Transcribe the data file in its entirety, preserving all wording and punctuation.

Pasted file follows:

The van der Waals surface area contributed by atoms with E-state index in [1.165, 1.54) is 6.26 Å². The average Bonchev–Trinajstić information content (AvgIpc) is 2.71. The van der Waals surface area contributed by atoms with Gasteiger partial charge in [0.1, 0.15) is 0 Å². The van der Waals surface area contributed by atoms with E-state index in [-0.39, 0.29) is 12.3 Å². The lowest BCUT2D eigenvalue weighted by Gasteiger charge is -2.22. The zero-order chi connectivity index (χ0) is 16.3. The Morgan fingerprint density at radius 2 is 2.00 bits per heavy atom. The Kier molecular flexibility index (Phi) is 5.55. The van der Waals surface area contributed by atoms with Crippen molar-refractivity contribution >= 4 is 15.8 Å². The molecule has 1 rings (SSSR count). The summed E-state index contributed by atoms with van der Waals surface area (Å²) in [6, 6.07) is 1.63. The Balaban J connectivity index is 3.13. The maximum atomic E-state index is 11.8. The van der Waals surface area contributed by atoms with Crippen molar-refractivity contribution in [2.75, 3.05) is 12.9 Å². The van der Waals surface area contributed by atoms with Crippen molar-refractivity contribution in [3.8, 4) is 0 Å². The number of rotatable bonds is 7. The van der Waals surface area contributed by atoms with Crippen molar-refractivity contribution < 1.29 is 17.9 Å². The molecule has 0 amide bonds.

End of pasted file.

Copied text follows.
The van der Waals surface area contributed by atoms with E-state index in [1.165, 1.54) is 6.26 Å². The average Bonchev–Trinajstić information content (AvgIpc) is 2.71. The van der Waals surface area contributed by atoms with Gasteiger partial charge in [0.1, 0.15) is 0 Å². The van der Waals surface area contributed by atoms with E-state index in [-0.39, 0.29) is 12.3 Å². The lowest BCUT2D eigenvalue weighted by Gasteiger charge is -2.22. The zero-order chi connectivity index (χ0) is 16.3. The Morgan fingerprint density at radius 2 is 2.00 bits per heavy atom. The Kier molecular flexibility index (Phi) is 5.55. The van der Waals surface area contributed by atoms with Crippen molar-refractivity contribution >= 4 is 15.8 Å². The molecule has 1 rings (SSSR count). The summed E-state index contributed by atoms with van der Waals surface area (Å²) in [6, 6.07) is 1.63. The Balaban J connectivity index is 3.13. The maximum atomic E-state index is 11.8. The van der Waals surface area contributed by atoms with Crippen molar-refractivity contribution in [2.75, 3.05) is 12.9 Å². The van der Waals surface area contributed by atoms with Crippen molar-refractivity contribution in [3.8, 4) is 0 Å². The number of rotatable bonds is 7. The van der Waals surface area contributed by atoms with Crippen molar-refractivity contribution < 1.29 is 17.9 Å². The molecule has 0 amide bonds.